Tuesday, December 10, 2013

Almodovar on politicos; The protected princess; Airport going cheap; Un carajillo; Un shampu; & Shark jumping.

The Spanish film director, Pedro Almodóvar, has said that the Spanish people are "victims of a government which is absolutely deaf and insensitive to Spain's problems”. Which is pretty damn close to my own comment yesterday that Spanish politicos "live in a bubble of greedy complacency." Which may be the first time Almodovar and I have agreed on something. Apart from the Catholic Church. And a few other things.

I've mentioned that the Spanish Establishment is moving heaven and earth to keep one of the Spanish Princesses out of the court where her husband is being tried for embezzlement of public funds, some say with the support of the King himself. One of the strategies has been to have the Tax Office go through the evidence and chuck out documents which they say have no relevance to the case. This has the effect of reducing the sum embezzled to below the threshold for a prison sentence. Just the sort of service you and I could expect if we were up before the beak.

Bidding starts on Monday next for Ciudad Real's ghost airport, one of a number in post-bum Spain which aren't troubled by planes or passengers. I'm not sure there'll be any bidders, as the sellers have announced that, if no one comes in above the reserve of €100m (a tenth of the build cost), they'll lower the price to €80m. The funny thing about this airport - well, one of the funny things - is that it was billed as 'Madrid South'. This caused a serious credibility problem, given it's a mere 200km(124m) south of the city. Big thinking, then. Shame it never paid off. Anyway, if you're not successful with this airport, there'll be another one along very soon. Or possibly Terminal 5 at Madrid's Barajas airport, where things are not quite how they were planned to be by now. During the carpetbagger years.

Here in Pontevedra we have quite a lot of Rutas del Vino/Rutas do Viño. To be honest, every road in every direction is signposted as such, spoiling one for choice. I've been reminded of this by reading that efforts are being made to make carajillo a fashionable drink once again. This is usually a mixture of coffee and brandy but the latter can be substituted for by rum, anise or the local firewater(aguadiente). And there'll be Rutas del Carajillo, which is said to go well for those engaged in a tertulia. Or talking. Which I would have thought applied to every drink in Spain. Not that I object.

Talking of strange mixtures . . . British TV is advertising a "German engineered" caffeine shampoo for men. Or idiots. I can't recall all the details. What was I saying about not underestimating the intelligence of the public? Or, in this case, half of it.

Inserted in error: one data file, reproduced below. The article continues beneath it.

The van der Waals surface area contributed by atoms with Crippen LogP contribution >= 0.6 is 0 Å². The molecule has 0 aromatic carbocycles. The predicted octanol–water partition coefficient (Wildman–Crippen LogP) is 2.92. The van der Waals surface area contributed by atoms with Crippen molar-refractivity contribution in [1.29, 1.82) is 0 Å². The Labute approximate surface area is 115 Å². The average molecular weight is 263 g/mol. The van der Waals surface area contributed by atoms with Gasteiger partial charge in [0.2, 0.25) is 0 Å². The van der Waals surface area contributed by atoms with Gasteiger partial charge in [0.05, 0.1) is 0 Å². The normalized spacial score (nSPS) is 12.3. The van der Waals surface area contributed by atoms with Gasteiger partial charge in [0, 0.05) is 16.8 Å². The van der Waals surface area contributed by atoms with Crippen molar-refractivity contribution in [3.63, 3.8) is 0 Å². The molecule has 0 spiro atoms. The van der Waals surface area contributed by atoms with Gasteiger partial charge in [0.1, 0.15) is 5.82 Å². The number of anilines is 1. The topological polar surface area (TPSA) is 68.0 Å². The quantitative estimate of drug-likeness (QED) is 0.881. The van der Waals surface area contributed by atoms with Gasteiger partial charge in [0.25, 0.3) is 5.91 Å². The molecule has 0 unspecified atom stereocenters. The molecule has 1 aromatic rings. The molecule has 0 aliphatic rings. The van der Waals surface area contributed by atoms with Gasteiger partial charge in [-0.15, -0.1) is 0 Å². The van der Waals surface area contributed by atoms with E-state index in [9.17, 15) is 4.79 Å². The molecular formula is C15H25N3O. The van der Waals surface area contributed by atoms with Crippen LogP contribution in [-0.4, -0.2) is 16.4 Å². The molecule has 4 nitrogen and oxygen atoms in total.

Finally . . . An English idiom new to me - 'Jumping the shark'. This is said to indicate the moment when a brand, design, or creative effort's evolution loses the essential qualities that initially defined its success and declines, ultimately, into irrelevance. More here. I guess we'll eventually get a new bit of Spanglish - un jumping. If it doesn't already exist.

P. S. It does. But not with this meaning. Alternatives welcome. Big prize.


Alfred B. Mittington said...

If I were even halfway convinced that Eurovegas will indeed come off the ground in Alcorcon, I would make a bid for the Ciudad Real airport, and put in a handful of shuttle services: busses from the airport to the City of Sin, jets from Ciudad Real to every wealthy city in Europe.

But hell will freeze over before that Gambling Disneyland will generate its 280,000 guaranteed jobs…

Al 'Poor Man of Europe' Mittington

Anonymous said...

Hi Colin,

'Jumping the shark' The second derivative of the production curve.


SF Bay Area

Anonymous said...


I learn that Spanish airports are all managed by Aeropuertos Españoles y Navegación Aérea (AENA), a public firm dependent on the Ministry of Transports.

No competition, so no efficiency.

Madrid has the most passengers, but despite that, the greatest losses.

Out of the 42 airports managed by Aena, only 10 are profitable and 4 of those are in the Canary Islands.

AENA allows just one airport to be a hub, Madrid, even though the Canaries would be an ideal hub for African and south American connections.

No coffee smelling in evidence, as usual.

Albeit 2010, this


is of interest. Chart at the top of Page 6 shows the dead and dying airports - The majority - Neatly displayed.



explains some more about the Canary Islands and their attempt to wrest some or all local control from the mainland. Written recently, it says the number of profitable Spanish airports has now fallen to EIGHT.



Looks to be a professional summary.


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